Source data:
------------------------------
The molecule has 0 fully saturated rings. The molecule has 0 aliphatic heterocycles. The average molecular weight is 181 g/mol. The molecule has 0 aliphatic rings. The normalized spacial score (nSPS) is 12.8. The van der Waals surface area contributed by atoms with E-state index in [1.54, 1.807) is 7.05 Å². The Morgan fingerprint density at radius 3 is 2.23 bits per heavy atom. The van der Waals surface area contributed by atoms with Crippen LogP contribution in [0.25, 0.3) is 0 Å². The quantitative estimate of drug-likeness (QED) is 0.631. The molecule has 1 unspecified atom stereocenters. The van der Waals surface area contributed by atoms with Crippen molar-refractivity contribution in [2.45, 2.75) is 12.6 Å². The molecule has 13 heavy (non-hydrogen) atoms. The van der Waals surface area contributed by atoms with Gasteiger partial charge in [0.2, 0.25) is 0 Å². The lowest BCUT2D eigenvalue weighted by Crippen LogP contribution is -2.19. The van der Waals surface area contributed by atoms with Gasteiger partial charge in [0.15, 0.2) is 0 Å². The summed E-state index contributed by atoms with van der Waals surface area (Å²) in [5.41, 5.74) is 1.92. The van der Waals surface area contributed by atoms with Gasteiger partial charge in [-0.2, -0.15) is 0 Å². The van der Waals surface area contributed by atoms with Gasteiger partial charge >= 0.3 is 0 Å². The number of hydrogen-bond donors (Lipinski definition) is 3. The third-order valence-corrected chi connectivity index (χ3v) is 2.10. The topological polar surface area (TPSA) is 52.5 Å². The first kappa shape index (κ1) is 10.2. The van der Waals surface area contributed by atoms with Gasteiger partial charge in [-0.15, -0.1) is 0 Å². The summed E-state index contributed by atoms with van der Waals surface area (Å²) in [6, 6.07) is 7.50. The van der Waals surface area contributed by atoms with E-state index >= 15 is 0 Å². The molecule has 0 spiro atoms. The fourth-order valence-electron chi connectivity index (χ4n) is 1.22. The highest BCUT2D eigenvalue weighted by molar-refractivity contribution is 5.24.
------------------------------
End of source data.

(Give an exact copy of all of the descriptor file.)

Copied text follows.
The molecule has 0 fully saturated rings. The molecule has 0 aliphatic heterocycles. The average molecular weight is 181 g/mol. The molecule has 0 aliphatic rings. The normalized spacial score (nSPS) is 12.8. The van der Waals surface area contributed by atoms with E-state index in [1.54, 1.807) is 7.05 Å². The Morgan fingerprint density at radius 3 is 2.23 bits per heavy atom. The van der Waals surface area contributed by atoms with Crippen LogP contribution in [0.25, 0.3) is 0 Å². The quantitative estimate of drug-likeness (QED) is 0.631. The molecule has 1 unspecified atom stereocenters. The van der Waals surface area contributed by atoms with Crippen molar-refractivity contribution in [2.45, 2.75) is 12.6 Å². The molecule has 13 heavy (non-hydrogen) atoms. The van der Waals surface area contributed by atoms with Gasteiger partial charge in [0.2, 0.25) is 0 Å². The lowest BCUT2D eigenvalue weighted by Crippen LogP contribution is -2.19. The van der Waals surface area contributed by atoms with Gasteiger partial charge in [0.15, 0.2) is 0 Å². The summed E-state index contributed by atoms with van der Waals surface area (Å²) in [5.41, 5.74) is 1.92. The van der Waals surface area contributed by atoms with Gasteiger partial charge in [-0.2, -0.15) is 0 Å². The van der Waals surface area contributed by atoms with Gasteiger partial charge >= 0.3 is 0 Å². The number of hydrogen-bond donors (Lipinski definition) is 3. The third-order valence-corrected chi connectivity index (χ3v) is 2.10. The topological polar surface area (TPSA) is 52.5 Å². The first kappa shape index (κ1) is 10.2. The van der Waals surface area contributed by atoms with Gasteiger partial charge in [-0.15, -0.1) is 0 Å². The summed E-state index contributed by atoms with van der Waals surface area (Å²) in [6, 6.07) is 7.50. The van der Waals surface area contributed by atoms with E-state index >= 15 is 0 Å². The molecule has 0 spiro atoms. The fourth-order valence-electron chi connectivity index (χ4n) is 1.22. The highest BCUT2D eigenvalue weighted by molar-refractivity contribution is 5.24.